Exercise: Helpful or Harmful in ALS?
We are all familiar with the many benefits of exercise including improved sleep, appetite, mood, digestion, and increased endorphins. At the same time “energy conservation” and minimizing fatigue is often emphasized in the treatment of ALS. People with ALS (PALS) are therefore often confused as to whether exercise is helpful or harmful for them. The answer to this question will depend on the type of exercise being performed as well as the stage of progression in each region of the body. In this article we will provide some guidelines for three types of exercise for PALS; aerobic (cardiovascular), strengthening, and range of motion (ROM). Understanding safe exercise options and principals for PALS is an important starting point. People with ALS should also work with a physical therapist, familiar with ALS, who has examined their body. This therapist will develop an exercise program and modify it, as needed, over time. A physical therapist makes certain PALS and their caregivers know how to independently and safely perform the exercises that provide the most benefit to each different part of the body.
Here are some guidelines we provide at the Forbes Norris ALS Center to patients with ALS regarding various forms of exercise.
Animal models of ALS have shown benefit and even prolonged survival from moderate exercise. Studies suggest that moderate aerobic exercise boosted levels of nourishing brain hormones, IGF-1(Insulin-like growth factor 1) and BDNF (Brain-derived neurotrophic factor), and reduced markers of inflammation which is thought to be an important mechanism in ALS.
For PALS who have the strength and energy for a cardiovascular exercise program, we recommend a stationary bicycle, elliptical or treadmill equipped with an ergometer to measure heart rate. The device can be ramped up to about 70-75% maximal heart rate for about 10-20 minutes, three times per week.
Moderation is key. At the conclusion of any aerobic exercise a person with ALS should rest. Following that period of relaxation though a PALS who has not overdone it will have the energy to complete his or her typical daily tasks. If exercise is reducing a person’s energy it is counterproductive and should be decreased or eliminated. Many PALS do not have the strength or energy for any cardiovascular exercise. We encourage them to focus completely on energy conservation in order to have the stamina to take part in their important and enjoyable daily activities.
ALS studies on strengthening exercises demonstrate that a moderate program of strengthening can increase strength but intense exercise can result in an acceleration of weakness.
Muscles that can overcome gravity and provide some resistance can be strengthened safely with moderate weight lifting (3 sets of 10 repetitions that are not too intense to complete). Muscles that are not strong enough to easily perform typical daily tasks should not be subjected to strengthening exercises. Arms, for example, that can be overworked during the performance of tasks like brushing teeth or raising utensils for eating require planned rest periods and modifications to make these tasks easier. An example of a modification would be to prop-up arms on a table or counter for eating or teeth brushing so they do not need to be lifted as high. Rest and modifications are more likely to preserve already weakened muscles than strengthening exercises.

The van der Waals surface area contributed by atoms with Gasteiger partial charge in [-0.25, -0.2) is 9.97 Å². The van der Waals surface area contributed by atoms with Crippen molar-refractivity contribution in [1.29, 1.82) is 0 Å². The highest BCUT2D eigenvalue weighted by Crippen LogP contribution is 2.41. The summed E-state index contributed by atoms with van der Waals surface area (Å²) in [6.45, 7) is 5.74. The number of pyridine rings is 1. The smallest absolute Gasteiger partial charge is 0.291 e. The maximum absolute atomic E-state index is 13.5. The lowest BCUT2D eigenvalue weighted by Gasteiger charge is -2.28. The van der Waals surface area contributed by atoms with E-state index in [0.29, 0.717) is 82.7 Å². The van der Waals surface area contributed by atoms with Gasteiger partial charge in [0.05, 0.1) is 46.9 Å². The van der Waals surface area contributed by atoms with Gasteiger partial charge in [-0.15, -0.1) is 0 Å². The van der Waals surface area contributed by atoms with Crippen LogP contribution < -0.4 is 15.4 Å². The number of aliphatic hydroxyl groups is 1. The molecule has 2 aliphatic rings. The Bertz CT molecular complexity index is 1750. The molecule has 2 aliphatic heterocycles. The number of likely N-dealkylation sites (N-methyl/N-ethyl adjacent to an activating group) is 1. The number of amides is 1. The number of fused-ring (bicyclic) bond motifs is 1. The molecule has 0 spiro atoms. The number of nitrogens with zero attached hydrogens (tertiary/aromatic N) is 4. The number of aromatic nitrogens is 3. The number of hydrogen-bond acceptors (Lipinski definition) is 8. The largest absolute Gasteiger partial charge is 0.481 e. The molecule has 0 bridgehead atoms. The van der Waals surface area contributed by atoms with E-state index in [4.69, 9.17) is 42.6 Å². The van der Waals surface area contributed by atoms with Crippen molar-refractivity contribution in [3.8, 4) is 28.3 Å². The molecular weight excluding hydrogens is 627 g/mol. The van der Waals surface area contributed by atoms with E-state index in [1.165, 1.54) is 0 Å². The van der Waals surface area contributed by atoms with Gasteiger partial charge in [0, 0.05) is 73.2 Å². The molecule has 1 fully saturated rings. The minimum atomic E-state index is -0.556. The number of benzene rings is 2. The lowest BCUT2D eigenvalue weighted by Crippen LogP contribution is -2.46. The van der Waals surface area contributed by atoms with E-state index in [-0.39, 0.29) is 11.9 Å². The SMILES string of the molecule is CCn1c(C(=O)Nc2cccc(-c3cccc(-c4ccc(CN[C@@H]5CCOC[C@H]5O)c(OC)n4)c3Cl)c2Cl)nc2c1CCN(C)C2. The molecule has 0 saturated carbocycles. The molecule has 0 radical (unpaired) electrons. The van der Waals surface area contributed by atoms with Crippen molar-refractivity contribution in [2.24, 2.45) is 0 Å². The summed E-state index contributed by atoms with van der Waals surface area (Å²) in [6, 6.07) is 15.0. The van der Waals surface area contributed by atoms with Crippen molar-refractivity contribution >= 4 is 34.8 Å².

Stretching and ROM (Range of Motion) Exercise
Range of motion and stretching are important to perform daily starting in the early stages of ALS. People with ALS often experience tight, contracted and sore muscles. Active or passive (with a partner moving the limbs) range of motion and stretching exercises help maintain joint mobility and soft tissue flexibility. These movements reduce or prevent stiffness and pain without fatiguing muscles.
Perform ROM and stretching slowly without forcing any part of the body. For in-depth instructions and guidelines on performing ROM exercises we direct you to this article “Passive and Assistive Range of Motion Exercises for Patients with ALS” by the ALS Association Oregon and SW Washington Chapter.
A modified Pilates, yoga or tai chi program, walking and aqua therapy can also provide ROM exercise. Pilates exercises combine light resistance with stretching. Some people with ALS have found working one-on-one with an experienced Pilates or yoga instructor is beneficial. Aqua therapy stimulates muscles and due to the buoyancy of the water allows weakened muscles to move easier. Walking provides not only the benefit of stimulating muscles but stimulating many bodily functions, plus providing fresh air and enjoyment of the outdoors. Patients often report positive physiological benefits from these forms of exercise too including relaxation and reduced stress.
Basic Rules of Exercise for PALS
The most important rule for people with ALS is, listen to your body. Stop when fatigue sets in rather than pushing through it. If you are sore or especially fatigued the next day, you have overdone it. Soreness indicates muscle tissue break down, a bad thing in ALS. Start any exercise program slowly and move up to the level you want to achieve gradually. Recognize there may be some days your body requires more rest than others. A physical therapist is the ideal coach as you develop and modify your own exercise program.
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